Black And White (15)

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The ViewLondon Review

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Review byMatthew Turner05/01/2004

Two out of Five stars
Running time: 99 mins

Lahiff’s drama is best filed under “Worthy But Dull” - it starts well but tails off badly into a series of choppy, disconnected scenes. Plus, it’s hard to like a film that tries to make a hero out of Rupert Murdoch.

As far as courtroom dramas are concerned, it probably isn’t the most fortunate of weeks for Black and White to open, given that the star-powered Runaway Jury is set to open a week later. Craig Lahiff’s drama is well-acted and tells a historically interesting story, but ultimately feels more like a TV drama and is let down by a poor second half.

Set in 1959, the film stars Robert Carlyle as David O’Sullivan, a young, ambitious but inexperienced lawyer in Adelaide. He and his legal partner Helen Devaney (Kerry Fox) are given the legal aid case of an Aborigine named Max Stuart (David Ngoombujarra), who is accused of raping and murdering a nine year old girl.

Framed By Local Authorities

O’Sullivan comes to believe that Stuart has been framed by local authorities interested in a speedy conviction and decides to take a stand. In doing so, he clashes with Roderic Chamberlain (Charles Dance), South Australia’s powerful and equally ambitious Crown Prosecutor and the case begins to take on a ‘David and Goliath’ quality.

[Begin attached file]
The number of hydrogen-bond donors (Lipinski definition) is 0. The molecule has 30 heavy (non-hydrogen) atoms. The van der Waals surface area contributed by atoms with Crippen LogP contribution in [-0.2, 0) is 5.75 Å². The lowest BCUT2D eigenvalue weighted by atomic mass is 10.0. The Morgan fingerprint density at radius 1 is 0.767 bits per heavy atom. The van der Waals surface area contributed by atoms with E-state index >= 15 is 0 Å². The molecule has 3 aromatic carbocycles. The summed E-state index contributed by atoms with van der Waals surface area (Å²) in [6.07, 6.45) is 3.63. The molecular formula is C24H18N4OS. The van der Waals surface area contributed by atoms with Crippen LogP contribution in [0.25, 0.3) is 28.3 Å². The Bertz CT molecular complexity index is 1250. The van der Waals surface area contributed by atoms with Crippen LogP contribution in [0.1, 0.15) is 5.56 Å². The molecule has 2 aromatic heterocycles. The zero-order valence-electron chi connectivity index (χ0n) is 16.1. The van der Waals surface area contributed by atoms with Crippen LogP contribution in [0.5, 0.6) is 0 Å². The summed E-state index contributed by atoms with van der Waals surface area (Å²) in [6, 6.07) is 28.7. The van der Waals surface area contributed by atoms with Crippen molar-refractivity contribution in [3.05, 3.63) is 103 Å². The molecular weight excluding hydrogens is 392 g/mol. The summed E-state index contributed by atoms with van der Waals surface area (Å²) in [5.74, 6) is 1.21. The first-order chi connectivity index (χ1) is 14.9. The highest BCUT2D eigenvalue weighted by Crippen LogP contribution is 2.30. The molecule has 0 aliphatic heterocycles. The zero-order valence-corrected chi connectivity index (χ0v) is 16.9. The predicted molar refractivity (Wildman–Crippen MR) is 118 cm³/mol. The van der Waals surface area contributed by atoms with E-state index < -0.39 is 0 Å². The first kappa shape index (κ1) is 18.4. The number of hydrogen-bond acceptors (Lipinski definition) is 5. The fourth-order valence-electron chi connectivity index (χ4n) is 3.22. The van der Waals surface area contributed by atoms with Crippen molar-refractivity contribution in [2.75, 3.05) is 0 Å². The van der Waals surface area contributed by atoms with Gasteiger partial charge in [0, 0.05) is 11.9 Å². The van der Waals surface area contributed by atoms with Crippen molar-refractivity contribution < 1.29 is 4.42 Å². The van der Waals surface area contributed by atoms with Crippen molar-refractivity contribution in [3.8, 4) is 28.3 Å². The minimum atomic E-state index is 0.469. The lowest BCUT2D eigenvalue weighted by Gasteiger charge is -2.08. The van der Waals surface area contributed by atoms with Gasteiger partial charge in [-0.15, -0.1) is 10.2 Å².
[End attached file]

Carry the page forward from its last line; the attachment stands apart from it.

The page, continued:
However, O’Sullivan receives help from a source that is bound to raise a few mutterings in the audience – a young (and, er, ambitious) newspaper man named Rupert Murdoch (Ben Mendolsohn) is keen to garner publicity for his tabloid, the Australian News and he rallies public opinion behind O’Sullivan’s cause. (The case is eventually responsible for the setting up of a public defence fund).

Black and White starts well, largely thanks to a winning, genuinely moving performance from Ngoombujarra and reliable work from both Carlyle and Fox. Dance is good too – he has honed his Hissable Villain routine to perfection over the years.

Film Loses Its Way

However, the film begins to drag about halfway through and then gets practically lost in a series of choppy, seemingly disconnected scenes that are a result of the lengthy appeals process - there are times when it looks as if entire scenes are actually missing and it lacks the emotional climax it desperately needs.

The film also suffers from a distinct ‘small screen’ quality and would undoubtedly play better as a TV drama. It’s also a bit of a stretch to really get behind a film that asks you to root for Rupert Murdoch as its hero, true story or no true story (though, to be fair, Mendolsohn isn’t bad).

In short, Black and White is mostly watchable and well-acted but neither as engaging nor as exciting as it needs to be.

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Content updated: 23/10/2017 08:55

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